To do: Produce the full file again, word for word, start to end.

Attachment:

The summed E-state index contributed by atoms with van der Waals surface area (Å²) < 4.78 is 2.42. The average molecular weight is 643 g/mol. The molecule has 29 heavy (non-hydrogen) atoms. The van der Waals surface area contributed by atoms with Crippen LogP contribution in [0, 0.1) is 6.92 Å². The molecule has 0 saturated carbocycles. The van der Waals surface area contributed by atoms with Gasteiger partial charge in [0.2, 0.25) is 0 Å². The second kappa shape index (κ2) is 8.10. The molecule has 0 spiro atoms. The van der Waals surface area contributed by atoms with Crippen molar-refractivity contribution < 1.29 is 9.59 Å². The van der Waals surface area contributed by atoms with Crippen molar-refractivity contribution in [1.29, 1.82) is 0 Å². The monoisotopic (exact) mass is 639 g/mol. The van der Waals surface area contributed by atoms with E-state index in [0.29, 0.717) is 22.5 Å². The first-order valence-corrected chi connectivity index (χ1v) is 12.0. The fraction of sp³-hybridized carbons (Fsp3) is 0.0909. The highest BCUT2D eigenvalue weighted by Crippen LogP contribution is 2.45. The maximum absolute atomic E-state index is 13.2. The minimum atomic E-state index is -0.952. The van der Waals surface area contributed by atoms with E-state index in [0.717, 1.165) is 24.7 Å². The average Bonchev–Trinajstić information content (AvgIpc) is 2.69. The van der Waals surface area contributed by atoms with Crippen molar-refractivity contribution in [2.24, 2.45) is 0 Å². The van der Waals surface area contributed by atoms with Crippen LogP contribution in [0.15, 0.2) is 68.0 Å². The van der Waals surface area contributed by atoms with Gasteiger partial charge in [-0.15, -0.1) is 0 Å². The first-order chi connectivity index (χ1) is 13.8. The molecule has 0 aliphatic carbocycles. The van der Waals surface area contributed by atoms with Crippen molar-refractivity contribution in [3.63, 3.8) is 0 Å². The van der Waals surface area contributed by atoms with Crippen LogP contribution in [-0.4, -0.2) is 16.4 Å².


The summed E-state index contributed by atoms with van der Waals surface area (Å²) < 4.78 is 2.42. The average molecular weight is 643 g/mol. The molecule has 29 heavy (non-hydrogen) atoms. The van der Waals surface area contributed by atoms with Crippen LogP contribution in [0, 0.1) is 6.92 Å². The molecule has 0 saturated carbocycles. The van der Waals surface area contributed by atoms with Gasteiger partial charge in [0.2, 0.25) is 0 Å². The second kappa shape index (κ2) is 8.10. The molecule has 0 spiro atoms. The van der Waals surface area contributed by atoms with Crippen molar-refractivity contribution < 1.29 is 9.59 Å². The van der Waals surface area contributed by atoms with Crippen molar-refractivity contribution in [1.29, 1.82) is 0 Å². The monoisotopic (exact) mass is 639 g/mol. The van der Waals surface area contributed by atoms with E-state index in [0.29, 0.717) is 22.5 Å². The first-order valence-corrected chi connectivity index (χ1v) is 12.0. The fraction of sp³-hybridized carbons (Fsp3) is 0.0909. The highest BCUT2D eigenvalue weighted by Crippen LogP contribution is 2.45. The maximum absolute atomic E-state index is 13.2. The minimum atomic E-state index is -0.952. The van der Waals surface area contributed by atoms with E-state index in [0.717, 1.165) is 24.7 Å². The average Bonchev–Trinajstić information content (AvgIpc) is 2.69. The van der Waals surface area contributed by atoms with Crippen molar-refractivity contribution in [2.24, 2.45) is 0 Å². The van der Waals surface area contributed by atoms with Crippen LogP contribution in [0.15, 0.2) is 68.0 Å². The van der Waals surface area contributed by atoms with Gasteiger partial charge in [-0.15, -0.1) is 0 Å². The first-order chi connectivity index (χ1) is 13.8. The molecule has 0 aliphatic carbocycles. The van der Waals surface area contributed by atoms with Crippen molar-refractivity contribution in [3.63, 3.8) is 0 Å². The van der Waals surface area contributed by atoms with Crippen LogP contribution in [-0.4, -0.2) is 16.4 Å².